Foley called her movement “about making sure that everybody gets to feel part of the California and the Orange County dream, not just rich people, but everyone. That is why there is pushback against us. I’m going to remain optimistic tonight.”
Some of Foley’s Costa Mesa neighbors were in attendance to cheer on her campaign.
Terri Fuqua said she thought Foley could help create effective legislation to address sober-living homes, which are prevalent throughout the county and reportedly troublesome for neighborhoods.
“I’ve never seen anybody accomplish so much,” Fuqua said of Foley. “She’s juggling balls in the air and none of them drop.”
Rachel Perry noted Foley’s recent effort to prevent the Fairview Developmental Center in Costa Mesa from becoming a quarantine zone for coronavirus patients.
“There’s no one like her,” Perry said. “She’s heads above every other politician. She fights for the people. She’s always thinking about the needs of the community.”
Gilbert Davila, president of the Orange County Labor Federation, said candidates like Foley fight for good-paying jobs so that workers can continue to give back to their communities.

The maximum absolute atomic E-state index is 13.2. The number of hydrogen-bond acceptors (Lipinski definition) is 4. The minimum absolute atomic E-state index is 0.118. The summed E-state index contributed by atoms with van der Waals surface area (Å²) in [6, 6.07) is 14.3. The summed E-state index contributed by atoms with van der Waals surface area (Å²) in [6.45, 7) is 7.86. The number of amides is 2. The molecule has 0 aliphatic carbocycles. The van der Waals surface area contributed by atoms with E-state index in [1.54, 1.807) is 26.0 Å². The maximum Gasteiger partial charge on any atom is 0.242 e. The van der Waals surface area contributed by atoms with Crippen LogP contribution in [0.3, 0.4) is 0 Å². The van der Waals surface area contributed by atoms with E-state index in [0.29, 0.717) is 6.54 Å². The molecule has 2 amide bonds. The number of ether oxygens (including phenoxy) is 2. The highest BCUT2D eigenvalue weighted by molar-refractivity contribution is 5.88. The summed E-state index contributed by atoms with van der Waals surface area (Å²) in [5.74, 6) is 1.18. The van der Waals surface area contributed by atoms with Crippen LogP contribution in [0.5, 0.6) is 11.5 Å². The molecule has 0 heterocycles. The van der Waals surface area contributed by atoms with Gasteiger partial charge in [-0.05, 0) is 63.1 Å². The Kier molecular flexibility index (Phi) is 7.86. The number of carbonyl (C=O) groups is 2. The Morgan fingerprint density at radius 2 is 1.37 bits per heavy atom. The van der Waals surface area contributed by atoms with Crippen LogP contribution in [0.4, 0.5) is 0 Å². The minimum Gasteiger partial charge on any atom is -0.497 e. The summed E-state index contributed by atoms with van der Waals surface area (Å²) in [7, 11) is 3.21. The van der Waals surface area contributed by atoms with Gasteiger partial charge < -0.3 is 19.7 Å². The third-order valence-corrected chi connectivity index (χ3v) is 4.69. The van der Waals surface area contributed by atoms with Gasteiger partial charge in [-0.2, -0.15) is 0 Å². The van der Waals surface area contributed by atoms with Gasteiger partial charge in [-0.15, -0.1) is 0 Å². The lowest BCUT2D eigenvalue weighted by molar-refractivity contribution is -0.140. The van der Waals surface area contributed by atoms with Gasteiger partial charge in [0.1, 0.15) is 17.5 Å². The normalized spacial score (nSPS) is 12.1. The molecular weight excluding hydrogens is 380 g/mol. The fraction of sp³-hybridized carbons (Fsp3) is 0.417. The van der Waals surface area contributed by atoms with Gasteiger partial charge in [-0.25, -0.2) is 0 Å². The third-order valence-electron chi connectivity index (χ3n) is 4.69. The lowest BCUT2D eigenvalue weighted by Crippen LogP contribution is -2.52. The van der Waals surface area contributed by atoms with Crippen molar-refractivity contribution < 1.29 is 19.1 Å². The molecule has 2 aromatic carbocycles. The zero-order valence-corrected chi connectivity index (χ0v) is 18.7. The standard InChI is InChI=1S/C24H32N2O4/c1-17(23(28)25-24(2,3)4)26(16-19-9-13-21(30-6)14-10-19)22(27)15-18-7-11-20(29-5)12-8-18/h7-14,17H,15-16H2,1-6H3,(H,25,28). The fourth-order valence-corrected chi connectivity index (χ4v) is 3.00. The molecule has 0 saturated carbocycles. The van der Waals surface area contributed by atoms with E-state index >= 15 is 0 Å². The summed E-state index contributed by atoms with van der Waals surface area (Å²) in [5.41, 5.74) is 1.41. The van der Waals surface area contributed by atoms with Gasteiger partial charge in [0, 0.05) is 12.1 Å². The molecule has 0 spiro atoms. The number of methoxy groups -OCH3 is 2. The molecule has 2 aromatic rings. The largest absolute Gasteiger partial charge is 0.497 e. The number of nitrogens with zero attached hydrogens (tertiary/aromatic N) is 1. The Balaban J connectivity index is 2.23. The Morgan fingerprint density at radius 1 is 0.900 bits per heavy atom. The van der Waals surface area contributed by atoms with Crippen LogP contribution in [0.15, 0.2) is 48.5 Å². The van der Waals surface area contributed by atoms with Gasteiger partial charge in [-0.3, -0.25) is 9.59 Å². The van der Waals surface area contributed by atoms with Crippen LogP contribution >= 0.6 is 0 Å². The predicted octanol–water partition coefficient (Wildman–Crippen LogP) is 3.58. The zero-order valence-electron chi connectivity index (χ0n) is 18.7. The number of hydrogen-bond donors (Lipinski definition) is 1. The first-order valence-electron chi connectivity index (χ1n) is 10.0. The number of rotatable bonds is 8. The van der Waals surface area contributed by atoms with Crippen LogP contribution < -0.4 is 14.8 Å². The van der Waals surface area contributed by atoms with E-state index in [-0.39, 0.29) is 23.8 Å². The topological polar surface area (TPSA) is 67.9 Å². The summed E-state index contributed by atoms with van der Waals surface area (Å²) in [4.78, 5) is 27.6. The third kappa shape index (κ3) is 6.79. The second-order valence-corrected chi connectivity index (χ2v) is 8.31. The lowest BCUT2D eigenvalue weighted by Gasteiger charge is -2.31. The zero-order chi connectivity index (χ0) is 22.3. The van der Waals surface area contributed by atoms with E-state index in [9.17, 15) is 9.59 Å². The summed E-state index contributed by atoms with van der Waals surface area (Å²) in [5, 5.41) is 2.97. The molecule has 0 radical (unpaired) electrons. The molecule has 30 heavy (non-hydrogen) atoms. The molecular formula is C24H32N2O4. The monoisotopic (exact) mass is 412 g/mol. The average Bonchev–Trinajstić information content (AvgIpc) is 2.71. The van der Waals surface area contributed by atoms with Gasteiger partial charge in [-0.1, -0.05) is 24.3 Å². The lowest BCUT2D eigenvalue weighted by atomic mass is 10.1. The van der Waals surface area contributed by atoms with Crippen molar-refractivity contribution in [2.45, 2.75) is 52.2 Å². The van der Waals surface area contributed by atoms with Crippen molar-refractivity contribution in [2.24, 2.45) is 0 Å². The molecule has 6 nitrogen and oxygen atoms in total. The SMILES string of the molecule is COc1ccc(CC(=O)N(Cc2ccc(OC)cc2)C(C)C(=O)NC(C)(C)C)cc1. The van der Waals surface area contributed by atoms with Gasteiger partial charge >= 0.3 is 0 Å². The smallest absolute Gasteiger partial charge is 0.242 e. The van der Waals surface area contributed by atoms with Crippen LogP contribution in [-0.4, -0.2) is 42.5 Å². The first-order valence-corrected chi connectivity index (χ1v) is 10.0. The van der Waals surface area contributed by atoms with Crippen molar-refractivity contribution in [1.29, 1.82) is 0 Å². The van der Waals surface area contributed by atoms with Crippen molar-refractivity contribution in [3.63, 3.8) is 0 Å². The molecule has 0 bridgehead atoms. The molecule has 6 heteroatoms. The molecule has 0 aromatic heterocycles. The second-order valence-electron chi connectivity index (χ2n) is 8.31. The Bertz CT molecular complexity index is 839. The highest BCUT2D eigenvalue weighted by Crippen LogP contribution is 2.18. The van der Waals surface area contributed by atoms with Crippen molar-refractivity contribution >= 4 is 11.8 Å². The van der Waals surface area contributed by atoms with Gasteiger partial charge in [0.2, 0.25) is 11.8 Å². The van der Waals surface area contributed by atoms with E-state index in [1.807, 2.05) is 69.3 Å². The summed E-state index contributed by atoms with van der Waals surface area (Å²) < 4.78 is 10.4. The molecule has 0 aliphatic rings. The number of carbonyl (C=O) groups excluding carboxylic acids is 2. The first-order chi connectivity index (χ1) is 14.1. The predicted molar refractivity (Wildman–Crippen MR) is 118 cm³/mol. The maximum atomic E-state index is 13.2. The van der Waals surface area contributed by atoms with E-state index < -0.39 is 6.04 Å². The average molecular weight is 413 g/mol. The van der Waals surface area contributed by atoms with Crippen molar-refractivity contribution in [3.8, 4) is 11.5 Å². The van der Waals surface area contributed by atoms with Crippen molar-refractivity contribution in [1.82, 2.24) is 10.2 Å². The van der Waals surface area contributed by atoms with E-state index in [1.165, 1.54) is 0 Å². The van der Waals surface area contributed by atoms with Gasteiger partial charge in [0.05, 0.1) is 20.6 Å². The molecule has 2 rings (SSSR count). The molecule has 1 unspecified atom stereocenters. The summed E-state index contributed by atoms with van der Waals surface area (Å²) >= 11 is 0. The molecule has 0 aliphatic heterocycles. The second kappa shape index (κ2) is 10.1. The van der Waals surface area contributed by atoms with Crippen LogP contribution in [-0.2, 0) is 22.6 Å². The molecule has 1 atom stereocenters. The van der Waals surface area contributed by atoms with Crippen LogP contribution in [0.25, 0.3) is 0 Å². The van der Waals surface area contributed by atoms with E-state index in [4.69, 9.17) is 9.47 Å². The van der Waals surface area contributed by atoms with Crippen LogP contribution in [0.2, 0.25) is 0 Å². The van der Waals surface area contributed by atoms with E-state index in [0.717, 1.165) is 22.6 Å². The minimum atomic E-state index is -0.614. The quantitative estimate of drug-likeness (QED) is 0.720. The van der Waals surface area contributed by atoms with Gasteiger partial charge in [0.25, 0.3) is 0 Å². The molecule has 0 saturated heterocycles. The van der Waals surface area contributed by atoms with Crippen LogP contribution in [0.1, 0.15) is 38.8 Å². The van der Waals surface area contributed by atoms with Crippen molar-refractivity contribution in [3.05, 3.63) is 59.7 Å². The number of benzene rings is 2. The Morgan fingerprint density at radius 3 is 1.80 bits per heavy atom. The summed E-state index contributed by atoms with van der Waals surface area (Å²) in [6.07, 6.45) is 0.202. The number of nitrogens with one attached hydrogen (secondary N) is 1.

“We need to, more than ever, stick together strategically and organize together to win in November,” he said. “Not just in Washington, D.C., but in the state of California, in our counties, in Orange County, and all the way down to school boards and water boards.”
Foley, an employment attorney whose firm is based in Newport Beach, became Costa Mesa’s first directly elected mayor in 2018 after serving on the City Council and Newport-Mesa Unified School District Board of Education.
Moorlach is a former county supervisor and treasurer-tax collector. He was replaced by Steel on the Orange County Board of Supervisors.
Reporting for this story was contributed by Abbie DeMuth and Victoria Kertz.